As is pointed out by Maj Nathaniel Silsbee elsewhere in this issue, no airplane is better than its armament.
On these pages are shown some of the reasons why quantity alone could not entirely compensate for quality in the Luftwaffe's attempts to wipe out the RAF and Red Air Forces. It should be noted that in the vast majority of cases the Nazi planes depend on 7.9-mm machine guns about the same size as .30 calibre and the only shell guns used are 20 mm. While the British still rely largely on .30 calibre for their machine guns, they have long had a policy of mounting more guns than the Germans. It should also be noted that the Luftwaffe still relies heavily on the planes shown here. American practice has long called for nothing smaller than .50 calibre, half again as large as either the 7.9 mm or .30 calibre, but with approximately three times the impact force.
The Ju-88 (Figs 1 and 2) is used for long-range level bombing, dive bombing, photographic and reconnaissance work, carrying a crew of three or four, depending on the mission. and mounting up to six guns. Forward tire power depends on one or two 7.9-mm machine guns or, occasionally, one 20-mm shell gun, operated by a navigator-bombardier. This gun can be swung 35° to either side; 45° up and 20° down. Lower rear protection depends on a 7.9 operated by a crew member who lies facing backward. It can be swung 45°. to either side and, normally, 60° below horizontal. This depression can, however, be extended to 90°. Protection from above and behind depends on one crewman who is also radio operator firing two 7.9s with a 45° swing to either side and an elevation of 45°. This crewman also operates either of two side 7.9s, swinging from 30° to 75° off center, and 45° above horizontal.
The Heinkel He 111 (Figs 3, 4 and 5), a long-range bomber, torpedo carrier or reconnaissance plane, is one of the "workhorses" of the Luftwaffe. Protection from the rear depends on one 7.9 which has a quarter-sphere arc: from horizontal to vertical and 90°. to each side. This operator also handles either of two 7.9 side guns, swinging from 15° to 85°. off the center line and 35°. above and below horizontal. Protection from below is afforded by one or two 7.9s or one 7.9 and one 20-mm shell gun, operated by a prone crewman facing backward. This installation has a 45°. swing to each side and down as much as 90°. Occasionally the plane is fitted with a 7.9 firing down and a little forward through an aperture in the compartment which juts out below the fuselage. Forward fire power is furnished by one or two 7.9s in the fuselage nose, operated by the bombardier, who lies beneath the pilot’s seat. Forward fire screen is 35° to each side, 15° above horizontal and 35° below. Occasionally another 7.9 is mounted, swinging from vertical to 20°. above horizontal and 35° to either side. Recently some Heinkels have been equipped with either a 7.9 or a grenade tube, fitted into the tail and operated by re- mote control. (See Aviation, October, 1942, page 157.)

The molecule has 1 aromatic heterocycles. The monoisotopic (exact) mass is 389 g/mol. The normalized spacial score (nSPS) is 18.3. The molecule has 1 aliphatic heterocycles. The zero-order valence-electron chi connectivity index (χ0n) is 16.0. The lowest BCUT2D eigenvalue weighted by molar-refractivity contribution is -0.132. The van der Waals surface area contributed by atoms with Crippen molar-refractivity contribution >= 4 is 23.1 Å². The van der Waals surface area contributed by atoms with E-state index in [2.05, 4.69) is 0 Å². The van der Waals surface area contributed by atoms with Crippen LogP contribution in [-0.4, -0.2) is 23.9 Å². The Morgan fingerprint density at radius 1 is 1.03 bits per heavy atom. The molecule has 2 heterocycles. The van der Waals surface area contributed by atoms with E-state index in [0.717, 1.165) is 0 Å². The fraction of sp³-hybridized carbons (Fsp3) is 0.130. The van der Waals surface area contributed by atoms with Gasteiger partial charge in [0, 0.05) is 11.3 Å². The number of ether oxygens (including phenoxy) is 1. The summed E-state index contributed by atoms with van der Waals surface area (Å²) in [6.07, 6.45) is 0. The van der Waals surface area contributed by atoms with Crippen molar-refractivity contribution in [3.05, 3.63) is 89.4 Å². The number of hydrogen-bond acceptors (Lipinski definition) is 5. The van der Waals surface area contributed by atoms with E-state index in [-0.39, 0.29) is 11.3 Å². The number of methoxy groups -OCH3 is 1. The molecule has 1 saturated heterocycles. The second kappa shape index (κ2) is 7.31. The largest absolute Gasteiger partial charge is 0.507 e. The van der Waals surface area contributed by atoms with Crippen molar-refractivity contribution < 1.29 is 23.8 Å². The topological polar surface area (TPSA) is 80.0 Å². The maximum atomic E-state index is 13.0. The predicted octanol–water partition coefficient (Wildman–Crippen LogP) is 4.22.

The Messerschmitt Me-110 (Figs 6 and 7) twin-engine fighter is well armed forward, but is light in both rear and lower tire power and armor. Forward fire power consists of four 7.9 machine guns and two 20-mm shell guns, all firing from fixed positions. (Also see page 98.) Sole protection from the rear is from one 7.9, which can be swung but 40° to either side, up 60° above horizontal and to 10° below. With a service ceiling of 32,000 ft, the plane has a top speed of 340 mph at 22,000 ft, and cruises at 285 mph at 16,500 ft.
The Ju-87b (Fig 8), the still widely used Stuka, has been proved to be extremely vulnerable without over-powering local air superiority. Its forward fire power consists of two 7.9-mm machine guns in the wings, firing outside the propeller arc. Protection from the rear depends on one 7.9 which can be swung only 30° to either side, 45°. above horizontal and a little less below horizontal.
All the guns shown the 20-mm shell guns as well as the 7.9s must be swung by hand, for the Germans have done almost nothing with power turrets. (For other armament and armor details see Aviation, August, 1942, page 196.)
This article was originally published in the November, 1942, issue of Aviation magazine, vol 41, no 11, pp 200-201.